Maps depicting mountain ranges, roads, lakes and rivers resemble internal biological features, reproductive anatomy, skeletal structures and networks of the human body. Symbols of cities become acupuncture points, and meridian lines, like rivers, represent an internal system of communication and transport.
Shannon Rankin was born in California (1971) and grew up in Vermont. She received a Bachelor of Fine Arts degree from Maine College of Art (1997). Today Rankin currently divides her time between Maine and New Mexico.
This artist creates installations, collages and sculptures that use the language of maps to explore the connections among geological and biological processes, patterns in nature, geometry and anatomy. But cutting, collaging, and folding are just a few of the techniques Rankin uses to explore the metaphoric potential of maps in her installations, 2D, and 3D works. Indeed there’s a three- dimensional quality to her work; each installation achieves its own topography.
These new geographies explore notions of place, perception and experience. In this way she invents a landscape in which examine our relationship with the world. Her landscape is created with a few lines, with simple geometrical compositions, symmetry and equilibrium. It’s seem like this language is opposite to the topographical irregularity of Earth’s surface.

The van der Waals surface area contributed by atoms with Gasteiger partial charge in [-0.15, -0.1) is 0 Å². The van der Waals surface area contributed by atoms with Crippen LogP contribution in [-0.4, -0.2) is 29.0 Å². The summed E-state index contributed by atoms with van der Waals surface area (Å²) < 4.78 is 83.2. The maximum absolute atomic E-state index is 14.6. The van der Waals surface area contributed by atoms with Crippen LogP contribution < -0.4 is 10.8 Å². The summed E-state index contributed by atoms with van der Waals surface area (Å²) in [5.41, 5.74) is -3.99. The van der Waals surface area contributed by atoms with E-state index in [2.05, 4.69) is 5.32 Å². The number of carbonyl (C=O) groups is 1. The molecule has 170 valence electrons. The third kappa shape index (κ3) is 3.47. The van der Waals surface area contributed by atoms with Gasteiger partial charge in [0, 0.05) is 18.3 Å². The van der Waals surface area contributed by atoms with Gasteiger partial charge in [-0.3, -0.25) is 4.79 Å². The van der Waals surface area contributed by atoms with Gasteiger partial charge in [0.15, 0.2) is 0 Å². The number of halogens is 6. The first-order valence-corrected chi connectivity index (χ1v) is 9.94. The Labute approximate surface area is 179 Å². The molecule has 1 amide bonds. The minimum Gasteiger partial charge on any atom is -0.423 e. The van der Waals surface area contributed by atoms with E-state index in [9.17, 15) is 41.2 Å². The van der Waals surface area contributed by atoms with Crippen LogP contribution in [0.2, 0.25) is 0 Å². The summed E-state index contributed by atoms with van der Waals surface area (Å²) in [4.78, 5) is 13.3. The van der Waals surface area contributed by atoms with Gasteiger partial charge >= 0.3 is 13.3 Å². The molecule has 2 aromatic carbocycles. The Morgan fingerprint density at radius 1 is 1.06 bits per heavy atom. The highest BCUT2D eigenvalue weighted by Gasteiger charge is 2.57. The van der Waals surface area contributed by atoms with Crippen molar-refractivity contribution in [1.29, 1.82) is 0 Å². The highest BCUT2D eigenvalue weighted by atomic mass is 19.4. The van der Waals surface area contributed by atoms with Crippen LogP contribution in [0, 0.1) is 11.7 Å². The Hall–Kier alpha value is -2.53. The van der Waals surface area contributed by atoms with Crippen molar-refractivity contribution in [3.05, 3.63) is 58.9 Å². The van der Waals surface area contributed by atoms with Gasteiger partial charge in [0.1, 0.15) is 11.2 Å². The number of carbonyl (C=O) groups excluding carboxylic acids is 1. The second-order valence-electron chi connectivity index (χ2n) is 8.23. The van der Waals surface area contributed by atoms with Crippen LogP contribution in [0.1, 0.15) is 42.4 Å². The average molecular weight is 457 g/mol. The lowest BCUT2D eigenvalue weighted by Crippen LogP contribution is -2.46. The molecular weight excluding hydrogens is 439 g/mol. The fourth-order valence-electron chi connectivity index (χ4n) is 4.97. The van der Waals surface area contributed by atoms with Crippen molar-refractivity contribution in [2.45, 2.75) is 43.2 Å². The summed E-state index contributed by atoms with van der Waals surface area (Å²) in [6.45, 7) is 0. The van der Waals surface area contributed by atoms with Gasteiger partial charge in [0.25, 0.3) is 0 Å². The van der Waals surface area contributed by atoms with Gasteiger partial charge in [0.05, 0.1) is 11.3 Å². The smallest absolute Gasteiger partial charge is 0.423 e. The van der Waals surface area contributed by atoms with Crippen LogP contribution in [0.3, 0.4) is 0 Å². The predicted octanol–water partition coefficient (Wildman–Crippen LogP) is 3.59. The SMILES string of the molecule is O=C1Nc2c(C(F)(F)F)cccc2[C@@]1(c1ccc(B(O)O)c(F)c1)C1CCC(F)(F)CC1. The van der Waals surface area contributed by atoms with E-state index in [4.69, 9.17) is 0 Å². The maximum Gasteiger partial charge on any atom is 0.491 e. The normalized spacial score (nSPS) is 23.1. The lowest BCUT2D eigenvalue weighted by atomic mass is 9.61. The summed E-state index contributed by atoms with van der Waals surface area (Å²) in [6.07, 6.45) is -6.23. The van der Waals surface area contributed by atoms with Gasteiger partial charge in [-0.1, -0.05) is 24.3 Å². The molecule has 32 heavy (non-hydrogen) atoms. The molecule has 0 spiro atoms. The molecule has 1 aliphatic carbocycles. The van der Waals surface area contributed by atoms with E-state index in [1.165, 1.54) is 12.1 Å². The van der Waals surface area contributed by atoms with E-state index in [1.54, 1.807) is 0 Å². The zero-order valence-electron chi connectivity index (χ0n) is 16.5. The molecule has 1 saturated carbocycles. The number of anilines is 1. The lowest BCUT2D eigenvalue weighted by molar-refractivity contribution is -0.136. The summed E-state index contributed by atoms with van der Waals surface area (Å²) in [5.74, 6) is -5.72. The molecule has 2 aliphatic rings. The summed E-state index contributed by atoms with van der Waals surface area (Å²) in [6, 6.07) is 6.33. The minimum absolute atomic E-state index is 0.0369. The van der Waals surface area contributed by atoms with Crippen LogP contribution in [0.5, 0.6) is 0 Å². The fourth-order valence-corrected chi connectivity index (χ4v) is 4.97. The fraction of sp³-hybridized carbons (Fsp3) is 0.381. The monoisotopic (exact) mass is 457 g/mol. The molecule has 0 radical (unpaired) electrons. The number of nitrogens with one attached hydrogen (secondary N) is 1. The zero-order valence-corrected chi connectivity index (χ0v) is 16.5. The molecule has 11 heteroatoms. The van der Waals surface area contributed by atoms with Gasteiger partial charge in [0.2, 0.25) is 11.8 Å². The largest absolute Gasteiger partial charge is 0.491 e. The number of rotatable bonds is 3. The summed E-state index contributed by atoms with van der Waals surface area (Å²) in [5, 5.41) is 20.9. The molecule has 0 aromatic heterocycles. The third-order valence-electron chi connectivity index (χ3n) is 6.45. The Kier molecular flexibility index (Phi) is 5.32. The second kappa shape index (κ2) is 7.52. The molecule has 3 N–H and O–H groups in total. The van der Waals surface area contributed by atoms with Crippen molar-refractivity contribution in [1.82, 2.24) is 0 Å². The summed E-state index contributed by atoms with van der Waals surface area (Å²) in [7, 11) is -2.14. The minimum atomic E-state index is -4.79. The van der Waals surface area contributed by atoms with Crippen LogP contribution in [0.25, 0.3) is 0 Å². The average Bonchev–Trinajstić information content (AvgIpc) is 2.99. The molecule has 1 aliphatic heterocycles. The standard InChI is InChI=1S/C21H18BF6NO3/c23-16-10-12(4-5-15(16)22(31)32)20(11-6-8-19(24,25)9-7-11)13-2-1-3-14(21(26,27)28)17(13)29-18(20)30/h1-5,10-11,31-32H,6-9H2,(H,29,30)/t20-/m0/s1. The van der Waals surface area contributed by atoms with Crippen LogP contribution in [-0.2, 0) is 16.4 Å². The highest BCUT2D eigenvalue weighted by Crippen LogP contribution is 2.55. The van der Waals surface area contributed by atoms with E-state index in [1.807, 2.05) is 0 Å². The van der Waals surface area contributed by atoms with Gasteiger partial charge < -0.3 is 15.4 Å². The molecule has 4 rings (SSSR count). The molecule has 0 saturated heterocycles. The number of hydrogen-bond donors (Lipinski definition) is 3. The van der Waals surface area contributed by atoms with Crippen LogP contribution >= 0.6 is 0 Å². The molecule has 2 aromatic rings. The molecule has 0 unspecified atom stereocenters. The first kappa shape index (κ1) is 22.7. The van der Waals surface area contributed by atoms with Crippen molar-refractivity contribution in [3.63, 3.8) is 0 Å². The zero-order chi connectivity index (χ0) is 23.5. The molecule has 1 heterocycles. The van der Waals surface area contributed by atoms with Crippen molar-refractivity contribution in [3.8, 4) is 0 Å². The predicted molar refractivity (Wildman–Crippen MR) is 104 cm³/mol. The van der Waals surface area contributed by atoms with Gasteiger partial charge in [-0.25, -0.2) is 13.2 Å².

Therefore those two different and opposite aspect find a compromise thank’s to distance. From a distance her work are perfect, relaxing composition, while the observer can see and appreciate the irregular pattern only getting close, immersing himself in the work.
The meaning of map in Shannon Rankin’s work
In many ways this use of maps seems like a simple concept, but Shannon makes those connections between the land and the human form, and it all makes sense. The bird imagery, which is a recurring theme, reminds me of the connections migrating species have with the world – connections which we cannot understand as land dwellers.
Rankin turns the maps she uses upside down to make them difficult to read. Though they don’t refer to specific places, sometimes she makes geological connections.
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